Born and raised in St. Louis , Missouri , Michael McDonald became one of the most recognizable artists of the past four decades and perhaps the greatest "blue-eyed soul" singer. His ability to bridge rock, adult contemporary and soul successfully and his unique, recognizable voice, have made him a leading solo singer and backing vocalist.
McDonald first attained notoriety in the early 70s as an adjunct member of Steely Dan. However, it was his 1977 admission to the boogie rock band the Doobie Brothers, and his unlikely steering of that group to a more soul-oriented sound, that made him a star. McDonald-written and sung hits such as "Takin It To The Streets," "You Belong To Me" and the #1 smash "What a Fool Believes" gave an extended commercial life to the Doobies and provided them an unexpected initial exposure on soul radio.
When the Doobies disbanded after 1981's Real Love, McDonald embarked on a highly anticipated solo career. However, after a hot start in 1982 with the wonderful If That's What It Takes and the hit "I Keep Forgettin'," McDonald slowed his solo career down, recording only 3 moderately successful albums over the next 15 years. He appeared to spend the majority of his time working on the projects of dozens of other artists, providing backing vocals for or duet work with dozens of pop/adult contemporary artists. His husky baritone was not only the most recognized voice in any choir, his plaintive soulful backing could actually make a song - and other artists knew it. Interestingly, while his work with Christopher Cross, Kenny Loggins and similar artists made McDonald's name synonymous with a laid-back California sound, perhaps his best work during the 80s and 90s was in pairings with soul and gospel artists such as James Ingram ("Yah Mo Be There"), the Winans ("Love Has No Color") and Patti LaBelle ("On My Own").
In the late 90s, McDonald quietly moved from California to Nashville, where a fascinating musical convergence was taking place. A new organic sound was growing there, combining elements of soul, gospel and folk, and McDonald found in Nashville a level of electricity and creativity that he had seen 20 years earlier in California . The central figure in this new Nashville sound was writer/producer Tommy Sims, and McDonald pegged Sims to produce Blue Obsession, the most overtly soulful and spiritual album of his career. Unfortunately, a disagreement with Reprise, McDonald's record label, held up delivery of the album for almost 3 years, and it was quietly released in 2000 on the Ramp label, in cooperation with the group Chicago. This burying of the album was a tragedy, as Blue Obsession was clearly the album for which McDonald's fans had been waiting. The tunes and the lyrical depth of the album (listen especially to "Kitwit Town," a haunting recounting of a town ravaged by the ebola virus) were the best of his solo career, and the energy brought by the change in geography and by Sims' production (and his voice in the duet "All I Need") made the album a real listening pleasure. Fortunately, it remains in print (and is worth finding). He followed with a wonderful 2001 Christmas album, In the Spirit.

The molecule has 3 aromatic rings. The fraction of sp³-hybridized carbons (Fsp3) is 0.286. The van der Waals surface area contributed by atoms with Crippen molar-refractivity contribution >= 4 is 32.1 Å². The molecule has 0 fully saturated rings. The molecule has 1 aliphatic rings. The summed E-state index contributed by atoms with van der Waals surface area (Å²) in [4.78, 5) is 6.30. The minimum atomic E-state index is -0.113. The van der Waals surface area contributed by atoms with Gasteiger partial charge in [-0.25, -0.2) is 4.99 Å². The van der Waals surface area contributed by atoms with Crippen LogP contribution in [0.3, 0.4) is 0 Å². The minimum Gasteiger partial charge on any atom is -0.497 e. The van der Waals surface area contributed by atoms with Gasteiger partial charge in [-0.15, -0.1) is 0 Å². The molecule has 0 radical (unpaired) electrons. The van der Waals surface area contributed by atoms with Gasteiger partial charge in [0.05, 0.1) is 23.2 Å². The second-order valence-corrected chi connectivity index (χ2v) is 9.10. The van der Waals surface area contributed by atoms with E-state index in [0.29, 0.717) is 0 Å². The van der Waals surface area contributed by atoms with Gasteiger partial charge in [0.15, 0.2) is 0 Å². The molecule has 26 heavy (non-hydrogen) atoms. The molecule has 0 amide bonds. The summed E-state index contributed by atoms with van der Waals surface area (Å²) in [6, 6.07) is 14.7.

In 2002, McDonald began working on a project with an interesting thesis: What would happen if the greatest "blue-eyed soul" singer of this generation released an album covering songs by the great 60's Motown artists who had clearly influenced his career? And what if he recorded it for Motown? The result was Motown, McDonald's first major release in nearly a decade. McDonald's approach to the album was reverent - not pilfering old songs to introduce them to a new generation as his own, but covering the Sounds of Detroit as a way of paying homage to the great original writers, producers and artists. Faithful (and some innovative) renditions of "I Heard It Through the Grapevine," "Distant Lover" "How Sweet It Is" and other great Motown songs have reintroduced those songs with a great voice at the helm and the crisp sound of modern recording techniques, bringing new life to classic favorites. It quickly became McDonald's biggest hit in two decades.
In the Summer of 2004, Hall & Oates and the Average White Band, did a Summer-long tour of the U.S. and Europe with the Rock & Soul Revue, one of that year's best shows. He followed the tour with a sequel to his hit album, Motown 2.
In early 2008, McDonald put the finishing touches on Soul Speak. It was another album filled with his covers of classic soul tunes but also with a few fine originals. McDonald followed a year later with another Christmas album.
In Summer of 2010, McDonald announced he would be touring with fellow 70s/80s stars Boz Scaggs and Donald Fagen (of Steely Dan). The trio called themselves the "Dukes of September" and embarked on a very successful and critically acclaimed tour, which was essentially a nightly jam session of the three with their strong backing back, covering their hits as well as covers of classic rock and soul songs.
By Chris Rizik